Riot Games has taken its time, but the game is here. Even though it’s a “beta,” it needs time to grow, like its big brother before it was on PC. I will tell you how I like Wild Rift.
This past October marked 11 years since the launch of League of Legends, one of the most critical games in the history of the industry and an example of building a phenomenon from the ground up. With word of mouth as the primary promotional tool for a title that laid the foundations of the fledgling MOBA genre, the story soon became the epic of a studio that built the most niche of the world’s gaming phenomena.
Riot Games was a vast but mono-product company just over a year ago. League of Legends supported the entire company, but it was starting to fall short of the expansion the IP needed to be the best version of itself. And the tenth anniversary of League of Legends responded to Riot’s desire to assault the entire gaming industry, even the mainstream, with animated series, music, and collaborations with Louis Vuitton on Worlds, the game’s World Championship.
But all of this was ancillary to the most significant change and the biggest must-have of League of Legends: the mobile version. Even the most uninformed of brothers-in-law would know there would be no better way for Riot Games to print money and reach a new audience than a mobile and console version of their MOBA. And that’s Wild Rift.
Mobile MOBAs are plentiful; some have even made it big in Asia, such as Honour of Kings. In the West, these titles don’t tend to work, as PC gaming is much more common, and computer MOBAs have always been considered the “premium” experience. According to various media reports, Riot Games’ owner Tencent has wanted a mobile version of League of Legends for many years. Riot was initially reluctant, and the story goes that Honour of Kings was born.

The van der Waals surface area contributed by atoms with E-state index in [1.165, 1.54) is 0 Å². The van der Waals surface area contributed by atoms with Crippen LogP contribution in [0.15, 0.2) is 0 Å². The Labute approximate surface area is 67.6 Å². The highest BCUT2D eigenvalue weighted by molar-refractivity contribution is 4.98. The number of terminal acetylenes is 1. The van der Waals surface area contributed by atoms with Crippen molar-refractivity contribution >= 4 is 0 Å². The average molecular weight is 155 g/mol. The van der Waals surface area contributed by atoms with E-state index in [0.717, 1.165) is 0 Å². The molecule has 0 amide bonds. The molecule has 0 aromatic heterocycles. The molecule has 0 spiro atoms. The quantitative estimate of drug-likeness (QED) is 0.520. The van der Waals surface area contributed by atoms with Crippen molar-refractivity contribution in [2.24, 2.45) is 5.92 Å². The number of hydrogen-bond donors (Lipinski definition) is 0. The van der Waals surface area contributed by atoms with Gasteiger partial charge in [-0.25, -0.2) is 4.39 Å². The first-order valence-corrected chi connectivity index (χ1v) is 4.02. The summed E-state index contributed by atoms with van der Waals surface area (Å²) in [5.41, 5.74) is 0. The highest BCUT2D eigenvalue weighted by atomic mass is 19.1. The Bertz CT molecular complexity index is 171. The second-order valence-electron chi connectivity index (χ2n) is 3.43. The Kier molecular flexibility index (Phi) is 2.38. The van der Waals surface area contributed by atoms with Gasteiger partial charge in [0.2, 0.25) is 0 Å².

However, somewhere within Riot Games, work began on Wild Rift. The conditions that were set then by the developers seem apparent even today. A product with a premium look and feel in the mobile sector is an experience distinct enough to have its unique goodness and complete gameplay in the mobile gaming landscape. The name would have been enough for League of Legends to take a big bite from the mobile MOBA market, but they wanted to make a splash.
And on 9 December this year, the beta of Wild Rift, the League of Legends for mobiles, was launched in Europe. It is not a beta but a fully functional game-as-a-service from day one. That’s why after almost two weeks with the game, it’s time to pass judgment and talk about it.
The technical finish gives a unique character to the winners
During our preview over a year ago, I felt that Wild Rift was a game unlike any other I had tried on a mobile phone. Superficially it stood out with a brutal visual finish and animations full of personality and fluidity. Still, it also left its mark internally, being a version made from scratch at the programming level. It didn’t have to be burdened by the problems of code patched for over a decade on the PC, and it could also be more agile. All of this is maintained and even enhanced in the release.
Wild Rift is a game that could be given a different skin and differently named champions, released on PC, and would compete with League of Legends. It would compete because it provides a different game experience in terms of rhythm, weight, and control, as well as its advantages, such as the short duration of the games or a simplified system of runes and items.